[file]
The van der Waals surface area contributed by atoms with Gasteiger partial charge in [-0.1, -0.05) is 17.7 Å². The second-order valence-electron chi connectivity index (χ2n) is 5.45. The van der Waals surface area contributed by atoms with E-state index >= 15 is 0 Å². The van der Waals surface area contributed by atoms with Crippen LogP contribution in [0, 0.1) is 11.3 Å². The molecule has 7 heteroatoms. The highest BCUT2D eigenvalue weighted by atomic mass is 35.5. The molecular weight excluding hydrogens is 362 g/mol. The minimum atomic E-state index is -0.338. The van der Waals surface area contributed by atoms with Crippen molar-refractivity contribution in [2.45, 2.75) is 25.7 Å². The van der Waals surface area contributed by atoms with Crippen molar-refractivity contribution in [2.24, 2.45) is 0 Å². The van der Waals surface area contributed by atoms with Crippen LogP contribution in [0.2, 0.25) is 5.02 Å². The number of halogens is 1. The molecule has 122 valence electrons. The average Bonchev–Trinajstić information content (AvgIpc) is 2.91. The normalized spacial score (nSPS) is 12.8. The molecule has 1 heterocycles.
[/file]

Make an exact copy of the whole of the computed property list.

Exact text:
The van der Waals surface area contributed by atoms with Gasteiger partial charge in [-0.1, -0.05) is 17.7 Å². The second-order valence-electron chi connectivity index (χ2n) is 5.45. The van der Waals surface area contributed by atoms with E-state index >= 15 is 0 Å². The van der Waals surface area contributed by atoms with Crippen LogP contribution in [0, 0.1) is 11.3 Å². The molecule has 7 heteroatoms. The highest BCUT2D eigenvalue weighted by atomic mass is 35.5. The molecular weight excluding hydrogens is 362 g/mol. The minimum atomic E-state index is -0.338. The van der Waals surface area contributed by atoms with Crippen molar-refractivity contribution in [2.45, 2.75) is 25.7 Å². The van der Waals surface area contributed by atoms with Crippen molar-refractivity contribution in [2.24, 2.45) is 0 Å². The van der Waals surface area contributed by atoms with Crippen LogP contribution in [0.2, 0.25) is 5.02 Å². The number of halogens is 1. The molecule has 122 valence electrons. The average Bonchev–Trinajstić information content (AvgIpc) is 2.91. The normalized spacial score (nSPS) is 12.8. The molecule has 1 heterocycles.